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Wendy Rose Writing Styles in For the White poets who would be Indian

This Study Guide consists of approximately 62 pages of chapter summaries, quotes, character analysis, themes, and more - everything you need to sharpen your knowledge of For the White poets who would be Indian.
This section contains 359 words
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Style

Free Verse

"For the White poets who would be Indian" is written in free verse and is a brief poem, not only in terms of its twenty-eight lines but in the relative shortness of those lines as well. Here, the form complements the simple, somewhat calm, direct address from the poet to her supposed adversaries, and, too, it reflects the poignant, down-to-earth lifestyle of most Native Americans. But simplicity does not imply artlessness. This little poem is full of staunch imagery and a compelling voice that is made stronger by its succinct, halted cadence throughout. Read the poem slowly, stopping at each line break, and notice the repetitive "drumming" effect, how the lines—including those made up of only one word—tend to sound almost dull and heavy-laden. Lines such as "our tongues," "turn holy," "of our souls," "become / primitive," and "and go back" are especially loaded with both...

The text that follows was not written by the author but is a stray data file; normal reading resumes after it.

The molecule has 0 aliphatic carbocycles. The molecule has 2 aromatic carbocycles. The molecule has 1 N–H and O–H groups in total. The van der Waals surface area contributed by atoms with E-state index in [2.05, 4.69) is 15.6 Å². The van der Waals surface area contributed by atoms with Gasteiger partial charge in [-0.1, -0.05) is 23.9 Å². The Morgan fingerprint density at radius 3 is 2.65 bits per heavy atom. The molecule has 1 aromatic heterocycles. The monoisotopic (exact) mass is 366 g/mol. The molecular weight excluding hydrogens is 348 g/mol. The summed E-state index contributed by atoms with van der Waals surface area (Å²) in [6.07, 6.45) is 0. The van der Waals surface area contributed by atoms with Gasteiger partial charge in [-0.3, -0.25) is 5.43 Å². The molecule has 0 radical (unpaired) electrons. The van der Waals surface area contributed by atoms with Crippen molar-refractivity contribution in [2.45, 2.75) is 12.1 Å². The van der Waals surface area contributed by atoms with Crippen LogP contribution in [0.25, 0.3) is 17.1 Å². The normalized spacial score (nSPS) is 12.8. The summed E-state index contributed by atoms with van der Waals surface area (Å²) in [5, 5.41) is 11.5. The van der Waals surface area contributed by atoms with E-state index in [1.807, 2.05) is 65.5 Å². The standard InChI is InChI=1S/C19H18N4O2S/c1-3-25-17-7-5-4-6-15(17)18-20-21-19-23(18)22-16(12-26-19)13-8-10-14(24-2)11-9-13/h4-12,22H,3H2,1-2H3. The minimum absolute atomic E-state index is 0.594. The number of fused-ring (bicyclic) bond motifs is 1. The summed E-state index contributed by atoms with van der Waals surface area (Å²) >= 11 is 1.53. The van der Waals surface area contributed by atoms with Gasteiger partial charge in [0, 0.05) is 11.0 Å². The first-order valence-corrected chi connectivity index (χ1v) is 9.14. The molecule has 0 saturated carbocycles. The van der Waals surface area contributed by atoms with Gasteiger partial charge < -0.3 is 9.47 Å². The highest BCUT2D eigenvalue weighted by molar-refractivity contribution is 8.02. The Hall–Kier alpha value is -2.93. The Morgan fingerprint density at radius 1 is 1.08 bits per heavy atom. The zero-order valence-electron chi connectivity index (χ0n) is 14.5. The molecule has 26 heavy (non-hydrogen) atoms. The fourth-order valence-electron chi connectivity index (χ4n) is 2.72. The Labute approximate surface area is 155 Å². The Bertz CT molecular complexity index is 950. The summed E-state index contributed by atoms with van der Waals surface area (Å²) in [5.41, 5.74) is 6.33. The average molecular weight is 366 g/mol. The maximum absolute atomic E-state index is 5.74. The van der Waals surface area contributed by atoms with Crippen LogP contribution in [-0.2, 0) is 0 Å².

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This section contains 359 words
(approx. 2 pages at 300 words per page)
Purchase our For the White poets who would be Indian Study Guide
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For the White poets who would be Indian from BookRags and Gale's For Students Series. ©2005-2006 Thomson Gale, a part of the Thomson Corporation. All rights reserved.
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